The coronavirus pandemic continues to cause chaos across the UK and around the world. Here’s your morning briefing of everything you may have missed overnight.
Ministers fear the coronavirus lockdown could be ignored by thousands of Brits this weekend as they seek to make the most of the forecasted sunshine.
Such are the concerns that the glorious weather will attract crowds to parks, beauty spots and beaches that Boris Johnson made a personal plea for people not to flout Covid-19 rules on Friday.
“There maybe just a temptation to get out there, hang out and start to break the regulations,” he said. “I just urge you not to do that. Please, please stick with the guidance now.”
Matt Hancock followed the plea by reiterating that staying at home was an instruction and “not a request”.
Boris Johnson’s key adviser on the coronavirus pandemic has urged the prime minister to find a way of ending the nationwide lockdown, according to reports.
Graham Medley, an expert in the spread of infectious diseases, suggested the government had “painted itself into a corner” by imposing widespread restrictions on movement that he claims may cause more damage than the epidemic itself.
He said restrictions would lead to “actual harms in terms of mental health, in terms of domestic violence and child abuse, and in terms of food poverty”.
And, in the interview with The Times, he suggested that the eventual economic damage of the restrictions could lead to even more long-term health problems and deaths.
New Nightingale Hospital may not be needed as urgently as thought
The new 4,000-bed Nightingale Hospital built in London’s ExCel Centre may not take patients as early as initially planned after it emerged existing intensive care facilities in the capital are coping better with the coronavirus than predicted.
Initial models suggested the emergency centre – officially opened on Friday – would start taking people immediately.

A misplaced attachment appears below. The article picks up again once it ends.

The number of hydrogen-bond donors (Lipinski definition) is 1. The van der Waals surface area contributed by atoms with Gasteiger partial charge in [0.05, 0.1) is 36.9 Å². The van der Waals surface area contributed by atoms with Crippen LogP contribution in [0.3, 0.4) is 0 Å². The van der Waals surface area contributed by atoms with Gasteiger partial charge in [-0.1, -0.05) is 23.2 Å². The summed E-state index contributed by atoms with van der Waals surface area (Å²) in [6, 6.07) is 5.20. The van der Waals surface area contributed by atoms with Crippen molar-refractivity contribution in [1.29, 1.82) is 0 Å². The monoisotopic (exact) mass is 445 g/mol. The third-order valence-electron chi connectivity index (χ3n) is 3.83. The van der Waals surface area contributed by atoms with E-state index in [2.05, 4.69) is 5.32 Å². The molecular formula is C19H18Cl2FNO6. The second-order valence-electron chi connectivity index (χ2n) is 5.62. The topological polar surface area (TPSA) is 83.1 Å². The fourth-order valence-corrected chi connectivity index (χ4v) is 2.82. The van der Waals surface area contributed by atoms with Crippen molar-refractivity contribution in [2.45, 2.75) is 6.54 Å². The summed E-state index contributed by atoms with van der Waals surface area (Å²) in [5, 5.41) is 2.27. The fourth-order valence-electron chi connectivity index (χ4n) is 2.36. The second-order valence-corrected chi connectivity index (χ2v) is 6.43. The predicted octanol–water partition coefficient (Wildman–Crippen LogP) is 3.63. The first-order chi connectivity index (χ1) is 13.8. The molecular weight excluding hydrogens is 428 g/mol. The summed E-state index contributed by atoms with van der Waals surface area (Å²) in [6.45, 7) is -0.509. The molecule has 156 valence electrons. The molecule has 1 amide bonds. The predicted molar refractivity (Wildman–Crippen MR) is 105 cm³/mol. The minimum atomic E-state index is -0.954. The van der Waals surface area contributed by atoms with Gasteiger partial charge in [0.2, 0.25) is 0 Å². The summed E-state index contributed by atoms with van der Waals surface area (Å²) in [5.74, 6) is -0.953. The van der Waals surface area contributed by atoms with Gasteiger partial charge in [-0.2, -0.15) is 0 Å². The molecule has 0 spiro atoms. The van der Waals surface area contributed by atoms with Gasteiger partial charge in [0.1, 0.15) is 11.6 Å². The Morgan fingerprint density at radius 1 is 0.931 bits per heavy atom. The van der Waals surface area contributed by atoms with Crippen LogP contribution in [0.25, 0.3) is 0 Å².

But it will now be early next week before the first patients arrive.
An NHS spokesperson said: “Nightingale London is ready to accept patients from today, but London is currently coping with demand. We obviously can’t predict when it will be needed but it’s there if and when it is.”
The monarch will address the coronavirus crisis in a special televised broadcast to the country and Commonwealth on Sunday evening, Buckingham Palace has announced.
Questions had been growing about if the head of state would make a public statement about the unprecedented events caused by the pandemic.
Now, officials have revealed the Queen has already recorded a special message at Windsor Castle, where she and her husband Prince Philip have been since 19 March.
It will be aired at 8pm on Sunday.
Increasing numbers of younger people are falling seriously ill or being killed by coronavirus, the World Health Organization (WHO) has warned.
Officials said they were trying to “better understand” why apparently healthy patients aged under 60 ended up in intensive care with the disease.
“Overall, most of the people who are experiencing severe disease and ending up in intensive care units are people of older age, and are people who have underlying conditions,” said Dr Maria Van Kerkhove. “But what we are seeing in some countries, individuals who are in their 30s, 40s and 50s who are in ICUs and have died. We are seeing more and more younger individuals who are experiencing severe disease.”
New health guidelines issued in the US are urging people to wear face masks to prevent the spread of Covid-19 – but Donald Trump has said he will not be following the advice.
The president said he would not want to greet "presidents, prime ministers, dictators, kings, queens" in the Oval Office while wearing one.
"You do not have to do it," he said of the official advice. "I don't think I'm going to be doing it."
The guidelines were issued by the Centers for Disease Control and Prevention, the government's public health advisory agency, and came as the US reported nearly 7,000 had died from the coronavirus.